Natural Disaster Preparation and Recovery Abstracts
Surviving Superstorm Sandy
Laura Graziano and Linelle Smith,
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Our presentation will include an intro of Jenkinson's Aquarium, brief description of Sandy, how our team responded, strategies to assess damage, strategies that provided initial support to the animal collection, progress mileposts and where we are today.
Disaster Prep and Recovery
at New York Aquarium
Wildlife Conservation Society
New York Aquarium
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On the night of October 29, 2012 the New York Aquarium experienced severe flooding from the unprecedented storm surge associated with Hurricane Sandy. In a matter of minutes all of the Aquarium's animal life support systems and electrical distribution equipment, located below ground, were flooded. Rushing storm water quickly engulfed the first floors of most of the Aquarium's exhibit and support buildings. Eighteen staff members, who remained on site throughout the harrowing storm and for the next week, were able to stabilize life support systems and save the collection of marine mammals, fish and invertebrates with very little loss. Disaster recovery efforts were immediately put into place to mitigate flood damage and restore critical infrastructure. In this presentation the disaster proportions, recovery efforts and the future of the New York Aquarium will be discussed, including the storm's effect on the staffs morale and wellbeing.
Disaster Challenges in
Aquatic Collection Management
Multi-Institution Collaborative Session
Life Support Systems, Water Quality and Biological Requirements
– Andy Aiken
Staffing and Resource Management
– Ken Yates
Facility Design Standards and Trends
– Greg Whittaker
– Kristine Grzenda
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Contingency planning is a prudent exercise for any business, but has become a necessity for zoological facilities in the wake of recent natural disasters, changing AZA accreditation standards and emerging USDA APHIS requirements. Aquatic collection managers face unique challenges in disaster planning with the complexities that living water systems introduce. Modern life support systems rely on technologically advanced components to maintain water quality parameters with more precision than those simple systems of the past. Under disaster conditions we must understand the basic biological requirements of our specimens and the living components of our lss to successfully bridge the gap until full electrical and communications support is restored. The incorporation of basic lss components within aquatic systems that don’t require significant power consumption or automation, and can serve as the sole source of support under adverse conditions is gaining.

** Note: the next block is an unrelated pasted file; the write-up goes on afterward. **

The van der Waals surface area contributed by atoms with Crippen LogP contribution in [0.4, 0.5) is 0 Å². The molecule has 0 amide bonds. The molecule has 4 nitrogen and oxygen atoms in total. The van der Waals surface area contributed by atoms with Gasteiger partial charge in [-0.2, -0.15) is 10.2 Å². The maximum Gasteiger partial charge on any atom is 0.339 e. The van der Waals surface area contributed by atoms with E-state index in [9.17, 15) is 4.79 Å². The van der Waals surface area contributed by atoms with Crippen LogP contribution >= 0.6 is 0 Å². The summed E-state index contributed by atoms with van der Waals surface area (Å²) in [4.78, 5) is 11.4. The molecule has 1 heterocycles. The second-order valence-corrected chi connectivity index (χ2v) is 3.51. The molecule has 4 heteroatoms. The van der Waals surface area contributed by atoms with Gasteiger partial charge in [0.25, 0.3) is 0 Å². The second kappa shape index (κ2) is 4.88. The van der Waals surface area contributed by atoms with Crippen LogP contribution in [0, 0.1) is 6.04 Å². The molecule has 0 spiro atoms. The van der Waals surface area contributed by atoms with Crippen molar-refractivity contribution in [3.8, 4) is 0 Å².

Managing staff and resources before, during and after disasters strike is vital to the survival of collection specimens and the short term viability of a facility’s recovery. Living aquatic collections pose challenges that are more complex than most terrestrial collections. Providing for aquatic animals safety while continuing to maintain their captive ecosystem under adverse conditions requires knowledgeable staff with the tools to adjust operations immediately. Disaster ride-out and recovery staff must possess unique skills including diverse aquatic husbandry, plumbing, electrical, use of S.C.U.B.A., chemical water treatment, capture and restraint of aquatic specimens, and aquatic specimen transport.
Aquatic exhibit design plays a role in collection managers’ ability to respond to short term and longer term crisis situations. Using information from previous challenges allows us to be better prepared for future emergency operations. Infrastructure details including electrical supply grid protection, redundancy or flexibility in emergency power supplies, low energy emergency lss strategies, and provision of adequate access to lss and exhibit areas are all considerations that have come to light following real world experiences.
The long term recovery of aquatic facilities hinge on decisions that are made during and immediately after disasters strike. Providing for the short term survival of living specimens is generally considered a primary goal, but equally important are the choices that are made to protect equipment, resources and infrastructure that will be necessary to the organizations successful recovery. Aquatic system operations can be dramatically affected by how remediation measures are performed and understanding not only the biological implications, but also the mechanical and material nuances is important.
This presentation brings together several distinct aspects of contingency planning, preparation, ride-out and recovery with a focus on those challenges that are unique to aquatic collection management.